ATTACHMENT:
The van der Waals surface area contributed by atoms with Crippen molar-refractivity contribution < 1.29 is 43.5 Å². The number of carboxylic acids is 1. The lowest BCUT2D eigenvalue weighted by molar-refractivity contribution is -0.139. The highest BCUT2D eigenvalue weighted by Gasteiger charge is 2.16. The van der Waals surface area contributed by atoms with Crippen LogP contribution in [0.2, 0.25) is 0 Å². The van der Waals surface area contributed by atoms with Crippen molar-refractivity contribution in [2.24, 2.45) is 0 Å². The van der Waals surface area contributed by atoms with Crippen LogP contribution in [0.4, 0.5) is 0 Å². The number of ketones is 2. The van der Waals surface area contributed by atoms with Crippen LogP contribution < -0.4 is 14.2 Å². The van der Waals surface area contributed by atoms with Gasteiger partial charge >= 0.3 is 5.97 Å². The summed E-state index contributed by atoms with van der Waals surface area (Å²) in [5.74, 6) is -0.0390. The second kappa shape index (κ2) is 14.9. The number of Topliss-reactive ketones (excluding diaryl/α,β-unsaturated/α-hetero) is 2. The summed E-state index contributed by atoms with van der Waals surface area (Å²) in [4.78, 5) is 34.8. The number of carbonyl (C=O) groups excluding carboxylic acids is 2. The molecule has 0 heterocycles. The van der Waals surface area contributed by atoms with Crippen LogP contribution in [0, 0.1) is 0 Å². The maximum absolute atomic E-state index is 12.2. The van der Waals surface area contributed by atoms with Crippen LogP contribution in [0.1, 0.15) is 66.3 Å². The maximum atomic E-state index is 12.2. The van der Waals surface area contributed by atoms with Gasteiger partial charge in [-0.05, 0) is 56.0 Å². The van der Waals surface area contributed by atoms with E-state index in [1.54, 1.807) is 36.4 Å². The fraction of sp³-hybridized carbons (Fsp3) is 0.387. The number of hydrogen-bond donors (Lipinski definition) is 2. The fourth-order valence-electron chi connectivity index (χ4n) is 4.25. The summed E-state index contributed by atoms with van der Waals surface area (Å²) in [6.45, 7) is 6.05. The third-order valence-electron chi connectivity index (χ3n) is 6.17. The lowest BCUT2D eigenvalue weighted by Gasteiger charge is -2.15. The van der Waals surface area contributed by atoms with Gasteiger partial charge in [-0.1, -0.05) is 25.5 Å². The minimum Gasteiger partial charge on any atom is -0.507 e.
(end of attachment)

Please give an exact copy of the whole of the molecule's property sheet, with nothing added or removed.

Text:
The van der Waals surface area contributed by atoms with Crippen molar-refractivity contribution < 1.29 is 43.5 Å². The number of carboxylic acids is 1. The lowest BCUT2D eigenvalue weighted by molar-refractivity contribution is -0.139. The highest BCUT2D eigenvalue weighted by Gasteiger charge is 2.16. The van der Waals surface area contributed by atoms with Crippen LogP contribution in [0.2, 0.25) is 0 Å². The van der Waals surface area contributed by atoms with Crippen molar-refractivity contribution in [2.24, 2.45) is 0 Å². The van der Waals surface area contributed by atoms with Crippen LogP contribution in [0.4, 0.5) is 0 Å². The number of ketones is 2. The van der Waals surface area contributed by atoms with Crippen LogP contribution < -0.4 is 14.2 Å². The van der Waals surface area contributed by atoms with Gasteiger partial charge >= 0.3 is 5.97 Å². The summed E-state index contributed by atoms with van der Waals surface area (Å²) in [5.74, 6) is -0.0390. The second kappa shape index (κ2) is 14.9. The number of Topliss-reactive ketones (excluding diaryl/α,β-unsaturated/α-hetero) is 2. The summed E-state index contributed by atoms with van der Waals surface area (Å²) in [4.78, 5) is 34.8. The number of carbonyl (C=O) groups excluding carboxylic acids is 2. The molecule has 0 heterocycles. The van der Waals surface area contributed by atoms with Crippen LogP contribution in [0, 0.1) is 0 Å². The maximum absolute atomic E-state index is 12.2. The van der Waals surface area contributed by atoms with Crippen LogP contribution in [0.1, 0.15) is 66.3 Å². The maximum atomic E-state index is 12.2. The van der Waals surface area contributed by atoms with Gasteiger partial charge in [-0.05, 0) is 56.0 Å². The van der Waals surface area contributed by atoms with E-state index in [1.54, 1.807) is 36.4 Å². The fraction of sp³-hybridized carbons (Fsp3) is 0.387. The number of hydrogen-bond donors (Lipinski definition) is 2. The fourth-order valence-electron chi connectivity index (χ4n) is 4.25. The summed E-state index contributed by atoms with van der Waals surface area (Å²) in [6.45, 7) is 6.05. The third-order valence-electron chi connectivity index (χ3n) is 6.17. The lowest BCUT2D eigenvalue weighted by Gasteiger charge is -2.15. The van der Waals surface area contributed by atoms with Gasteiger partial charge in [-0.1, -0.05) is 25.5 Å². The minimum Gasteiger partial charge on any atom is -0.507 e.